5 Things You Need To Know About The New Verizon Unlimited Plan

Unlimited data on the Verizon network is back, thanks to the Verizon Unlimited plan! Six years ago, in 2011, Verizon terminated unlimited data plans. Verizon’s (recently retired) CFO, Fran Shammo, once famously(infamously?) said, “At the end of the day, people don’t need unlimited plans.” Unfortunately(Fortunately?), the people disagreed as every other major carrier has been offering various incarnations of unlimited plans. Here are five things you need to know about the new Verizon Unlimited plan, including my actual pricing breakdown.

#1 — Auto Pay Discount

First things first, the advertised prices you are seeing for the Verizon Unlimited plan include an auto-pay discount. If you do not sign up for auto-pay, then you will be paying more. On a single line, the auto-pay discount is $5/month. On two or more lines, the auto-pay discount is $10/month. Verizon won’t automatically enroll you in auto-pay, so if you are changing plans takes a few minutes to double check your billing preferences.

#2 — Throttling

Throttling is the practice of slowing down your data transfer rates after you have used a certain amount of data each month. The Verizon Unlimited plan isn’t black and white when it comes to throttling. Verizon guarantees no throttling for your first 22GB each month. After using 22GB in a single month, Verizon says, “We may manage network usage to ensure a quality experience for all customers, and may prioritize your data behind some Verizon customers during times/places of network congestion.” They are very clear saying “may” instead of “will”, it does seem that throttling will be based on network capacity/usage as opposed to an automatic switch that will throttle you after 22GB. This does appear to be a gray area, time will tell how much throttling is actually being applied to users. Please let us know in the comments section below if you are experiencing throttling after using 22GB.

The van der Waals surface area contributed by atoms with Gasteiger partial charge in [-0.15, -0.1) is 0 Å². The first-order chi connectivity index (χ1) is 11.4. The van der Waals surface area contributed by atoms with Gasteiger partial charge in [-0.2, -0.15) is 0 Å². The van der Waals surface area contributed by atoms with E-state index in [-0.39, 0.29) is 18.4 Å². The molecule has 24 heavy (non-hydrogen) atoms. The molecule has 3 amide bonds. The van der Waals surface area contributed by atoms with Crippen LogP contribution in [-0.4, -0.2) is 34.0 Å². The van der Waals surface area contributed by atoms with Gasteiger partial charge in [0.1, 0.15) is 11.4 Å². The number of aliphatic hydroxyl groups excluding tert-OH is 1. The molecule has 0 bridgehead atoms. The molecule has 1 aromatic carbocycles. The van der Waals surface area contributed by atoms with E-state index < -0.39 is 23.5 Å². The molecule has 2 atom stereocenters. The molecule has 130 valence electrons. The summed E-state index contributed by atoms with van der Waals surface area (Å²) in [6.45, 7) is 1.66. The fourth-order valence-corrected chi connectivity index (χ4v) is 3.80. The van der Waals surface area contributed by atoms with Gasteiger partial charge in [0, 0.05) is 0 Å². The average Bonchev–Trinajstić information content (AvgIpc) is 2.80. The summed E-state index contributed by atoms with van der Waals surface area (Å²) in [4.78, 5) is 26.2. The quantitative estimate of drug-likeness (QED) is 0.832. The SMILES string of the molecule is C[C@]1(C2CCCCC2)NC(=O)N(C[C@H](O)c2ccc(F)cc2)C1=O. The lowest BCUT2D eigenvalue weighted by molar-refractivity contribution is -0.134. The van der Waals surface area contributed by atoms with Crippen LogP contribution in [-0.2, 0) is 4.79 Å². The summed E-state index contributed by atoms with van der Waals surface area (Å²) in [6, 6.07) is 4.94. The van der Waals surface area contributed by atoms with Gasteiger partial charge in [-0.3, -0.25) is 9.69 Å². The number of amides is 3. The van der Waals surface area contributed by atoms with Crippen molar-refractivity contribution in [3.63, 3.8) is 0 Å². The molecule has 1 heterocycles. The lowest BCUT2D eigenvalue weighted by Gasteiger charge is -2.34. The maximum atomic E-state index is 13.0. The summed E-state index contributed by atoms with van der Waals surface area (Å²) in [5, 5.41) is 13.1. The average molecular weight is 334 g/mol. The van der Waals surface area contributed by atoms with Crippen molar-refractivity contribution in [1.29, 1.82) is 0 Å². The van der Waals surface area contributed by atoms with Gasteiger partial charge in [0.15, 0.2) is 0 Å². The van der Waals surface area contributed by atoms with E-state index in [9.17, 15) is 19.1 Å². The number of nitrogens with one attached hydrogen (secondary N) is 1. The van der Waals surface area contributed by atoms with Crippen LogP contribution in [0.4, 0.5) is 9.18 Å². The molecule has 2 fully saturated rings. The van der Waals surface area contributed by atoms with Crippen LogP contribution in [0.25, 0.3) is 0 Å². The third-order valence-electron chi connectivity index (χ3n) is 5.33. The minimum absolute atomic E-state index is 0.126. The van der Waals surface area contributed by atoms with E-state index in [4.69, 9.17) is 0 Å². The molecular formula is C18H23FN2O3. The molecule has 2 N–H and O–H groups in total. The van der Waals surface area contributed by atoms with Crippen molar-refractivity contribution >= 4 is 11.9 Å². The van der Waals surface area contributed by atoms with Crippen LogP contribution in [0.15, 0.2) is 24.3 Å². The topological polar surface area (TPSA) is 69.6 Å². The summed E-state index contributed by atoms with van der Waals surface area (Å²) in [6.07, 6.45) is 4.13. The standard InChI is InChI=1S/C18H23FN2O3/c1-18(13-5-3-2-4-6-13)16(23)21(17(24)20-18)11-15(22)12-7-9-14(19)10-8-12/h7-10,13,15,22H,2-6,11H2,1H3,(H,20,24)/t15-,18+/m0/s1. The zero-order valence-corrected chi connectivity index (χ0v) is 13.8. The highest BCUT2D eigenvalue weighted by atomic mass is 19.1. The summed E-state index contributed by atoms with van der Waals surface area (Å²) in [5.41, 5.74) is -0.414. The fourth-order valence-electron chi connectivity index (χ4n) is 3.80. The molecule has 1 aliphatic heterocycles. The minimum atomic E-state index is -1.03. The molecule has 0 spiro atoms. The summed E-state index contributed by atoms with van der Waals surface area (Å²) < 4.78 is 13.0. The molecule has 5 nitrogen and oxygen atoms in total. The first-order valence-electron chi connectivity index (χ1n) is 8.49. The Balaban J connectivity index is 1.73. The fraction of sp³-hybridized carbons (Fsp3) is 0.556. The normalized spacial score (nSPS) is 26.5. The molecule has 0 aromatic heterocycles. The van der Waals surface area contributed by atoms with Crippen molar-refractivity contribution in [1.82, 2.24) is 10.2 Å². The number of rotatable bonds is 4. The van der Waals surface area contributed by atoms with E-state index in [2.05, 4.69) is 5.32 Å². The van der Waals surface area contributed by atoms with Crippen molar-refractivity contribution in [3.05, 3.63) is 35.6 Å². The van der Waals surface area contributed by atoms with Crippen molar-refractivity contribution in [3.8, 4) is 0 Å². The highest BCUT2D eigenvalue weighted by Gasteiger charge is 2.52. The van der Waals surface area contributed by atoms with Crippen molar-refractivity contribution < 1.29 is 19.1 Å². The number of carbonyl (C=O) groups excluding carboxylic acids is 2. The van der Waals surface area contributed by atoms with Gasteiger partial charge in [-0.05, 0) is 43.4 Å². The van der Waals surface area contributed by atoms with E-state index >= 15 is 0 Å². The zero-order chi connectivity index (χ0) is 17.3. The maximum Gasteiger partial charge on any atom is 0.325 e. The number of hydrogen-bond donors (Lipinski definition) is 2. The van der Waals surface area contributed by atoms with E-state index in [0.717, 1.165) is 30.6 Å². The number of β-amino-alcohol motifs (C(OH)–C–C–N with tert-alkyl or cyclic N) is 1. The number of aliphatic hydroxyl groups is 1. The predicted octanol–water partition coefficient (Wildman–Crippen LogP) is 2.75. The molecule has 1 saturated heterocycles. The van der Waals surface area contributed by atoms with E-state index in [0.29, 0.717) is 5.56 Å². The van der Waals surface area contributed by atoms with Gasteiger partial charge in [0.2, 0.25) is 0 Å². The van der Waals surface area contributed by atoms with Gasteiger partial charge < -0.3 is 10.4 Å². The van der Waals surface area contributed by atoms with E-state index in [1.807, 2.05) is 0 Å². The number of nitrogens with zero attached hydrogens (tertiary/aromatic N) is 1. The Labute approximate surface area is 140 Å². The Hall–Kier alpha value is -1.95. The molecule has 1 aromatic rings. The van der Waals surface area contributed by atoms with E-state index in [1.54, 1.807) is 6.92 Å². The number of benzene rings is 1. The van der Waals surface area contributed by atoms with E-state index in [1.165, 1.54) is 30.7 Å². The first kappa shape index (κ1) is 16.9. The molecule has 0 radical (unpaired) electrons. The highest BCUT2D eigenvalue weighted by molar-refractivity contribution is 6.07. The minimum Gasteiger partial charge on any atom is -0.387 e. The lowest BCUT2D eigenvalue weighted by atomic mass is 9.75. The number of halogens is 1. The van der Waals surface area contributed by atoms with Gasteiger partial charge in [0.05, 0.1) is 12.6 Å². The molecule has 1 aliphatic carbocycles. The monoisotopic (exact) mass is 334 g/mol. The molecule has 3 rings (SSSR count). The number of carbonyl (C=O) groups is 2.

#3 — Hot Spot or Tethering Limitations

The Verizon Unlimited plan includes Hot Spot or Tethering capabilities for no additional charge. Your first 10GB each month are at normal 4G LTE speeds. After you’ve reached the 10GB mark, Verizon will then throttle you to 3G speeds when using a Hot Spot or Tethering. Unlike the Throttling mentioned in #2, this is a hard and fast cutover at 10GB. It doesn’t have any actual limits, you still have unlimited data, but after 10GB your data transfer speeds will be slowed quite dramatically. Finally, the 10GB of Hot Spot and Tethering data is separate from the 22GB of mobile data mentioned in #2. If you use all 10GB of your Hot Spot and Tethering data, you still have a full 22GB (Not 12GB) of mobile data before any throttling will kick in on your phones and/or devices.

#4 — Line Access Charges

Line access charges are still in place and have not changed. For most users, that means each phone is $20/month and each device (tablet, MiFi, etc) is $10/month. The advertised prices do include these line access charges, see #5 below for more details.

#5 — Pricing Breakdowns

The pricing on the unlimited plan can be a little confusing. Here’s how it breaks down.

A single line is advertised at $80/month. This is made up of a $65/month fee for the unlimited data, a $20 line access fee, and then a $5 auto-pay discount. If you do not enroll in auto-pay, your cost will be $85/month.

Two lines is advertised at $70/month. This comes out to $110/month for unlimited data, two $20 line access fees, and then a $10/month auto-pay discount. Without auto-pay, you will are billed $150/month for two lines.

Lines Three and Four are similar to two lines. The data package is still $110/month and your $20 line access fees are added to that. The auto-pay discount is still $10/month. For three lines you can expect to pay approximately $54/month per line ($160 / 3 lines = $53.33/line). The same thing applies to four lines. $110/month for data, four $20 line access fees, and a $10/month auto-pay discount ($180 / 4 lines = $45/line).

Finally, most folks have a device payment plan, your device payment plan will be added to these charges along with those lovely taxes and fees that Uncle Sam (and Verizon) like to add on to our phone bills.

My Example

For the sake of providing a real-world example, here is my billing breakdown since moving to the unlimited plan the first day it was offered. My account has two lines with two device payments (No tablets or separate MiFi devices).

Interestingly enough, before switching to the Verizon Unlimited plan, I was paying for 24GB of monthly data. The cost was $110, exactly the same cost of the new Verizon Unlimited plan. All other charges are exactly the same, except for the new $10/month auto-pay discount. In my case, I’m now saving $10/month. What are your initial thoughts on the new Verizon Unlimited plan? Have you made the switch or are you thinking about it? What questions do you still have?

Via Banks Technology Services — #BanksTechTips